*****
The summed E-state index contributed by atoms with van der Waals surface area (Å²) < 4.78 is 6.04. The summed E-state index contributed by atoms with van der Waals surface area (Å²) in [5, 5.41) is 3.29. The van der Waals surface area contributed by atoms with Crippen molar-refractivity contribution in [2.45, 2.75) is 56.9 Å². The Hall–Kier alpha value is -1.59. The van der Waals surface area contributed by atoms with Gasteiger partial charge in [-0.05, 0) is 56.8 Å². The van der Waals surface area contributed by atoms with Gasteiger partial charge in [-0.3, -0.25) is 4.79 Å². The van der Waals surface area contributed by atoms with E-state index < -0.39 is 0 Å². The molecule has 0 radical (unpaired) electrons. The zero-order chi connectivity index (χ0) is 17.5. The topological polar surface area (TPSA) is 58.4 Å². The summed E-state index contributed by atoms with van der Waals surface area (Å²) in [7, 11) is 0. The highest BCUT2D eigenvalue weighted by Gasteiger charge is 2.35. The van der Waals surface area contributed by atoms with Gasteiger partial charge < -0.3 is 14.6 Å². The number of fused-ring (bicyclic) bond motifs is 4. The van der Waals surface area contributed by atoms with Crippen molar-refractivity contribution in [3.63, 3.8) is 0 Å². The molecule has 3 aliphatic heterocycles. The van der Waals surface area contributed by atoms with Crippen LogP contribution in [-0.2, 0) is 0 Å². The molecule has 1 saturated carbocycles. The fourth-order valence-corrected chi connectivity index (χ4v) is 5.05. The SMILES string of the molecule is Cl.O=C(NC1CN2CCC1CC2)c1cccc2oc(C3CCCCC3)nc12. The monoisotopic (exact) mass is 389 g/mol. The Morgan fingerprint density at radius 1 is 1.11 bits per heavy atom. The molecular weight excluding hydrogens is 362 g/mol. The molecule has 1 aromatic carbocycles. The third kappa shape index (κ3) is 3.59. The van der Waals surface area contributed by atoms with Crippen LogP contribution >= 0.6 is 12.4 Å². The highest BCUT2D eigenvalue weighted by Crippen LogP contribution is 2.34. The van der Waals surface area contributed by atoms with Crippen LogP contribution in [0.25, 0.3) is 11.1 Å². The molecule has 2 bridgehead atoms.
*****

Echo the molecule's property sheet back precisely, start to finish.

The summed E-state index contributed by atoms with van der Waals surface area (Å²) < 4.78 is 6.04. The summed E-state index contributed by atoms with van der Waals surface area (Å²) in [5, 5.41) is 3.29. The van der Waals surface area contributed by atoms with Crippen molar-refractivity contribution in [2.45, 2.75) is 56.9 Å². The Hall–Kier alpha value is -1.59. The van der Waals surface area contributed by atoms with Gasteiger partial charge in [-0.05, 0) is 56.8 Å². The van der Waals surface area contributed by atoms with Gasteiger partial charge in [-0.3, -0.25) is 4.79 Å². The van der Waals surface area contributed by atoms with E-state index < -0.39 is 0 Å². The molecule has 0 radical (unpaired) electrons. The zero-order chi connectivity index (χ0) is 17.5. The topological polar surface area (TPSA) is 58.4 Å². The summed E-state index contributed by atoms with van der Waals surface area (Å²) in [7, 11) is 0. The highest BCUT2D eigenvalue weighted by Gasteiger charge is 2.35. The van der Waals surface area contributed by atoms with Gasteiger partial charge < -0.3 is 14.6 Å². The number of fused-ring (bicyclic) bond motifs is 4. The van der Waals surface area contributed by atoms with Crippen molar-refractivity contribution in [3.63, 3.8) is 0 Å². The molecule has 3 aliphatic heterocycles. The van der Waals surface area contributed by atoms with Crippen LogP contribution in [-0.2, 0) is 0 Å². The molecule has 1 saturated carbocycles. The fourth-order valence-corrected chi connectivity index (χ4v) is 5.05. The SMILES string of the molecule is Cl.O=C(NC1CN2CCC1CC2)c1cccc2oc(C3CCCCC3)nc12. The monoisotopic (exact) mass is 389 g/mol. The Morgan fingerprint density at radius 1 is 1.11 bits per heavy atom. The molecular weight excluding hydrogens is 362 g/mol. The molecule has 1 aromatic carbocycles. The third kappa shape index (κ3) is 3.59. The van der Waals surface area contributed by atoms with Crippen LogP contribution >= 0.6 is 12.4 Å². The highest BCUT2D eigenvalue weighted by Crippen LogP contribution is 2.34. The van der Waals surface area contributed by atoms with Crippen LogP contribution in [0.25, 0.3) is 11.1 Å². The molecule has 2 bridgehead atoms.